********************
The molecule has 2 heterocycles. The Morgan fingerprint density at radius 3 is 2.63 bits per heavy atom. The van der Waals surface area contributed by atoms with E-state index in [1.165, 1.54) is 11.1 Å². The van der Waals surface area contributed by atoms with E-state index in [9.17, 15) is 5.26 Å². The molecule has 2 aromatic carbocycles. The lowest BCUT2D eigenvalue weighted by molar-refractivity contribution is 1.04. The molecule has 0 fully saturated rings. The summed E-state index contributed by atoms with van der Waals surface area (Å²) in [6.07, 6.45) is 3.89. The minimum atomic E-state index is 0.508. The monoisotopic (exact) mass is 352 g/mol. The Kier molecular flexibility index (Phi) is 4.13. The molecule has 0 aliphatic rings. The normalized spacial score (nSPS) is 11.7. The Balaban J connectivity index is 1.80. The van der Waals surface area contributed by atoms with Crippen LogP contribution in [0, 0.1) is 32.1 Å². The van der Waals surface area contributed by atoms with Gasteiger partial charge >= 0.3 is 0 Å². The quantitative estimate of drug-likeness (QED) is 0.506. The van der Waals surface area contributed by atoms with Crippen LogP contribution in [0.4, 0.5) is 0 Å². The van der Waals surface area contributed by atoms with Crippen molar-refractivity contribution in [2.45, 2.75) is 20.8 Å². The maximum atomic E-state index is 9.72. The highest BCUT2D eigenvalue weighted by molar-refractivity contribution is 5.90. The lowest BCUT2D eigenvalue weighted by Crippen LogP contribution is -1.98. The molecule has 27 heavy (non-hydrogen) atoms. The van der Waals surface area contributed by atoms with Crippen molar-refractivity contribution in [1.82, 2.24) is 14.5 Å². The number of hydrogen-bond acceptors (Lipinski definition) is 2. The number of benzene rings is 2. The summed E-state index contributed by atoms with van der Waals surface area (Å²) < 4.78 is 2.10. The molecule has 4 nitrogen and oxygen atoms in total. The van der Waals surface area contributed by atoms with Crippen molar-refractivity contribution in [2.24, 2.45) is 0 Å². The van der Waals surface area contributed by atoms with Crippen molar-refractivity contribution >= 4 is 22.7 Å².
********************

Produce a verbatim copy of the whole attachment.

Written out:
The molecule has 2 heterocycles. The Morgan fingerprint density at radius 3 is 2.63 bits per heavy atom. The van der Waals surface area contributed by atoms with E-state index in [1.165, 1.54) is 11.1 Å². The van der Waals surface area contributed by atoms with E-state index in [9.17, 15) is 5.26 Å². The molecule has 2 aromatic carbocycles. The lowest BCUT2D eigenvalue weighted by molar-refractivity contribution is 1.04. The molecule has 0 fully saturated rings. The summed E-state index contributed by atoms with van der Waals surface area (Å²) in [6.07, 6.45) is 3.89. The minimum atomic E-state index is 0.508. The monoisotopic (exact) mass is 352 g/mol. The Kier molecular flexibility index (Phi) is 4.13. The molecule has 0 aliphatic rings. The normalized spacial score (nSPS) is 11.7. The Balaban J connectivity index is 1.80. The van der Waals surface area contributed by atoms with Crippen LogP contribution in [0, 0.1) is 32.1 Å². The van der Waals surface area contributed by atoms with Gasteiger partial charge >= 0.3 is 0 Å². The quantitative estimate of drug-likeness (QED) is 0.506. The van der Waals surface area contributed by atoms with Crippen LogP contribution in [0.4, 0.5) is 0 Å². The van der Waals surface area contributed by atoms with Crippen molar-refractivity contribution in [2.45, 2.75) is 20.8 Å². The maximum atomic E-state index is 9.72. The highest BCUT2D eigenvalue weighted by molar-refractivity contribution is 5.90. The lowest BCUT2D eigenvalue weighted by Crippen LogP contribution is -1.98. The molecule has 27 heavy (non-hydrogen) atoms. The van der Waals surface area contributed by atoms with Crippen molar-refractivity contribution in [1.82, 2.24) is 14.5 Å². The number of hydrogen-bond acceptors (Lipinski definition) is 2. The number of benzene rings is 2. The summed E-state index contributed by atoms with van der Waals surface area (Å²) < 4.78 is 2.10. The molecule has 4 nitrogen and oxygen atoms in total. The van der Waals surface area contributed by atoms with Crippen molar-refractivity contribution in [2.24, 2.45) is 0 Å². The van der Waals surface area contributed by atoms with Crippen molar-refractivity contribution >= 4 is 22.7 Å².